School newspaper of Academy of the Holy Names, Tampa

Trace of E. coli Virus Links to Romaine Lettuce from California

December 3, 2018

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Trace of E. coli Virus Links to Romaine Lettuce from California

There was a multistate E. coli infection that broke out earlier this year. The gr

There was a multistate E. coli infection that broke out earlier this year. The gr

Photo credit: Isabella Thorpe/Achona Online

There was a multistate E. coli infection that broke out earlier this year. The gr

Photo credit: Isabella Thorpe/Achona Online

Photo credit: Isabella Thorpe/Achona Online

There was a multistate E. coli infection that broke out earlier this year. The gr

Following thorough investigations of at least 65 multistate E. coli bacteria outbreaks in both the U.S. and Canada, Centers for Disease Control and Prevention (CDC), public health officials, and the U.S. Food and Drug Administration (FDA) identified romaine lettuce as a highly likely source of this epidemic. Therefore, on November 26, CDC issued a Food Safety Alert, advising U.S. and Canadian consumers and producers to refrain from eating, serving, or selling romaine lettuce “harvested from the Central Coastal growing regions of northern and central California.” Public health officials reported that no other harvesting region is linked to the current outbreak; however, the CDC warns that if there is doubt over the location of the romaine lettuce’s harvesting region, the consumer should not eat it and, instead, throw it away.

This is not the first time romaine lettuce has been at the root of an E. coli infection surge. In May of 2010, the multistate outburst of the virus linked to shredded romaine lettuce from a single-processing facility, and other flare-ups stemming from romaine lettuce occurred in  2011 and April of 2018.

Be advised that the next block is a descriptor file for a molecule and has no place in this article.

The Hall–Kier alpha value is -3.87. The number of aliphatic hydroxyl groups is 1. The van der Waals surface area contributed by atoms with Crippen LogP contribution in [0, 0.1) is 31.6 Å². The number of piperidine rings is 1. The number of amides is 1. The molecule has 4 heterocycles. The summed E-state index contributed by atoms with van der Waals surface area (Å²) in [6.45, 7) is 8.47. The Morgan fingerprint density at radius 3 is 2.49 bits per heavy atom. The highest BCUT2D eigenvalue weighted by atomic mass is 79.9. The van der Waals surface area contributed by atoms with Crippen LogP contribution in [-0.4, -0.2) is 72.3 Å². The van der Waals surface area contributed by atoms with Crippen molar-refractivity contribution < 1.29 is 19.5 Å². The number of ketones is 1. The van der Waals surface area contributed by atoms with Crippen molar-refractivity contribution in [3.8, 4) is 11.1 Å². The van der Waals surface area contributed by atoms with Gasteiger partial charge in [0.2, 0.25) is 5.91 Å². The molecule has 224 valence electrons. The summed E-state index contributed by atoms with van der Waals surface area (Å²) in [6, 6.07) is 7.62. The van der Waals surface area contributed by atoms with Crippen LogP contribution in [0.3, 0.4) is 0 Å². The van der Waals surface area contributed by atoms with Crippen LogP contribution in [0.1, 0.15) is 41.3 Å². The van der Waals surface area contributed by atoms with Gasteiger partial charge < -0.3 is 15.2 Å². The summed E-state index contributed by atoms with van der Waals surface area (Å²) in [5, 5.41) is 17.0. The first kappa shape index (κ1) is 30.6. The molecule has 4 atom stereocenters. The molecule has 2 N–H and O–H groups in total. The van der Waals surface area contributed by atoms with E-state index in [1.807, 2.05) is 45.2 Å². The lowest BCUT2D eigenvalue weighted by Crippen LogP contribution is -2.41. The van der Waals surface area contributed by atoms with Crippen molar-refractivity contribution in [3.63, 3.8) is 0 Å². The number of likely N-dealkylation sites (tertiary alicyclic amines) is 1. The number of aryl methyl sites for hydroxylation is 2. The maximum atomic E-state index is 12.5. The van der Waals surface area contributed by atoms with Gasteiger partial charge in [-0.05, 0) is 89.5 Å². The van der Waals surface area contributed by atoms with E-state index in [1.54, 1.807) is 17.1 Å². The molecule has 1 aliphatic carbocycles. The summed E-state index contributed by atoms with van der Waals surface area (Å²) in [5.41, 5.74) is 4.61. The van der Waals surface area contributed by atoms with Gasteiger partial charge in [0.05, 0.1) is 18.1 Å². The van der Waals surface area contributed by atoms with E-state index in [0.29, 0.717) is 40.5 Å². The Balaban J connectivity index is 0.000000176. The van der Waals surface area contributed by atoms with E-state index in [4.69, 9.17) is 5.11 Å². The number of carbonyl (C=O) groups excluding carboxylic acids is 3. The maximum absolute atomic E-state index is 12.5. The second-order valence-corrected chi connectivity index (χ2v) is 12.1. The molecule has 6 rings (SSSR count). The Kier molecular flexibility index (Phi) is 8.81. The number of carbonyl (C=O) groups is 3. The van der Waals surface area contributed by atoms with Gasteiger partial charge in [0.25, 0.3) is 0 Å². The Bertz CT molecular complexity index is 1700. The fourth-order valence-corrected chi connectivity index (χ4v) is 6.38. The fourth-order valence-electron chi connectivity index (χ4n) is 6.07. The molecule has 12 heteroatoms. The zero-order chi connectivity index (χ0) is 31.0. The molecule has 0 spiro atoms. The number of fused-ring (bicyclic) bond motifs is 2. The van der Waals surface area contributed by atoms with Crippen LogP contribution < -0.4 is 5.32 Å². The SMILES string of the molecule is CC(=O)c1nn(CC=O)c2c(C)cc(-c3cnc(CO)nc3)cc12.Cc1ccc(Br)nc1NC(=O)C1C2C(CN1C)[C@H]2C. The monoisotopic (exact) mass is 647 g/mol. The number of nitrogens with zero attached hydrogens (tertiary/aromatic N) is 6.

Leafy greens have been the culprit of E. coli outbursts in the past. Someone can develop an E. coli infection by consuming contaminated water or food, most commonly found in ground beef, unpasteurized milk, and fresh produce. Different strains of E. coli bacteria can cause diarrhea, urinary tract infections, kidney failure, respiratory illness and pneumonia, among other diseases.

Freshman Elizabeth Konefal recalls how she found out about the intestinal infection and says, “I remember I was going to order a Caesar salad at dinner, and my grandma told me not to and when I asked her why, she replied, ‘You could get E. coli and die.’ I didn’t order it.”

Retailers and restaurants were advised not to sell any romaine lettuce prior to the news release of the harvest site of the Central Coastal growing regions being the main site. Thereby, it prompts the question: how does the trace of the virus translate to producers? Growers and processors of produce, especially those that are not at the source of the bacterial outbreak, are harmed as the romaine lettuce ban leads to a dramatic decline in sales. Several vegetable industry associations such as United Fresh Produce Association and Western Growers, among others, have joined forces to combat the problem at hand and have released a joint statement regarding the outbreak.

If salads or are a regular part of your diet, there are ways to replace romaine lettuce if you are unsure of its harvest site.

Senior Kate Sweeney says, “If you typically put romaine lettuce in your salad, you can be creative and instead put spinach and add the following ingredients to make a fruit salad: balsamic vinaigrette, feta, chopped walnuts and almonds, strawberries, blackberries, and raspberries.”

Twin sisters Lauren and Ashley Dingle (‘19) eat salads on a regular basis. After news of the outbreak, their mom substituted salads with more “interesting combinations.”

Lauren Dingle says, “[In our meals], cilantro and avocado are musts. We now eat the apples, vegetables, and the protein that we used to put in the salad separately.”

 

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